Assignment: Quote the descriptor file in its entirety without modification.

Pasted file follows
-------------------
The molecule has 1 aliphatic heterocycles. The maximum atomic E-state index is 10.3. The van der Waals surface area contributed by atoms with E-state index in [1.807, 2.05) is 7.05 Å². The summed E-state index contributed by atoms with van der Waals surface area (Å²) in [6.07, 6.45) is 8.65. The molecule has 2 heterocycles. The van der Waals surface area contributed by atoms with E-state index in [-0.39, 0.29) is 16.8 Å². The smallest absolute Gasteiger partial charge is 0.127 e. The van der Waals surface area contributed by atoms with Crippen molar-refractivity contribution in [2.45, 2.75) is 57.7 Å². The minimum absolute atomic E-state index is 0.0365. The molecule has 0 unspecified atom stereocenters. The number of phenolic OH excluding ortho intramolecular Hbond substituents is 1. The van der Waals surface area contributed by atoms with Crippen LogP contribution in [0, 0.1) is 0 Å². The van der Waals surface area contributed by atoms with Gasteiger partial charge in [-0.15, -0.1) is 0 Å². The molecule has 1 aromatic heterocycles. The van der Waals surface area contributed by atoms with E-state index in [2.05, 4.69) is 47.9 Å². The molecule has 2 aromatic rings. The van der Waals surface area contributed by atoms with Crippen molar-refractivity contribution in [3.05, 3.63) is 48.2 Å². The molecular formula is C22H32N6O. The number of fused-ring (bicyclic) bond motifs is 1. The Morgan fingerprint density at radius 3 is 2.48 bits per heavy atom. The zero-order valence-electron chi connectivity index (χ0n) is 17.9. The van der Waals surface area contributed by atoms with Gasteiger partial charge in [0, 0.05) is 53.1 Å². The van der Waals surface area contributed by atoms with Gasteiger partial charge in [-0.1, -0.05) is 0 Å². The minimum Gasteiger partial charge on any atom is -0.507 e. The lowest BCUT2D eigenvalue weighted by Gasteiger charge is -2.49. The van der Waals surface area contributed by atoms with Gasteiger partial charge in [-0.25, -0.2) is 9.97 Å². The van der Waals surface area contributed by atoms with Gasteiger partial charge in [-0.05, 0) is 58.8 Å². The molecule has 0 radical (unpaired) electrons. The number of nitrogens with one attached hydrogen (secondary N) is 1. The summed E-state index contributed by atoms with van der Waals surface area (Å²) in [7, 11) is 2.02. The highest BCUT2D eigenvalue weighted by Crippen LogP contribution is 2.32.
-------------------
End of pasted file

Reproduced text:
The molecule has 1 aliphatic heterocycles. The maximum atomic E-state index is 10.3. The van der Waals surface area contributed by atoms with E-state index in [1.807, 2.05) is 7.05 Å². The summed E-state index contributed by atoms with van der Waals surface area (Å²) in [6.07, 6.45) is 8.65. The molecule has 2 heterocycles. The van der Waals surface area contributed by atoms with E-state index in [-0.39, 0.29) is 16.8 Å². The smallest absolute Gasteiger partial charge is 0.127 e. The van der Waals surface area contributed by atoms with Crippen molar-refractivity contribution in [2.45, 2.75) is 57.7 Å². The minimum absolute atomic E-state index is 0.0365. The molecule has 0 unspecified atom stereocenters. The number of phenolic OH excluding ortho intramolecular Hbond substituents is 1. The van der Waals surface area contributed by atoms with Crippen LogP contribution in [0, 0.1) is 0 Å². The van der Waals surface area contributed by atoms with Gasteiger partial charge in [-0.15, -0.1) is 0 Å². The molecule has 1 aromatic heterocycles. The van der Waals surface area contributed by atoms with E-state index in [2.05, 4.69) is 47.9 Å². The molecule has 2 aromatic rings. The van der Waals surface area contributed by atoms with Crippen molar-refractivity contribution in [3.05, 3.63) is 48.2 Å². The molecular formula is C22H32N6O. The number of fused-ring (bicyclic) bond motifs is 1. The Morgan fingerprint density at radius 3 is 2.48 bits per heavy atom. The zero-order valence-electron chi connectivity index (χ0n) is 17.9. The van der Waals surface area contributed by atoms with Gasteiger partial charge in [0, 0.05) is 53.1 Å². The van der Waals surface area contributed by atoms with Gasteiger partial charge in [-0.1, -0.05) is 0 Å². The minimum Gasteiger partial charge on any atom is -0.507 e. The lowest BCUT2D eigenvalue weighted by Gasteiger charge is -2.49. The van der Waals surface area contributed by atoms with Gasteiger partial charge in [-0.25, -0.2) is 9.97 Å². The van der Waals surface area contributed by atoms with Gasteiger partial charge in [-0.05, 0) is 58.8 Å². The molecule has 0 radical (unpaired) electrons. The number of nitrogens with one attached hydrogen (secondary N) is 1. The summed E-state index contributed by atoms with van der Waals surface area (Å²) in [7, 11) is 2.02. The highest BCUT2D eigenvalue weighted by Crippen LogP contribution is 2.32.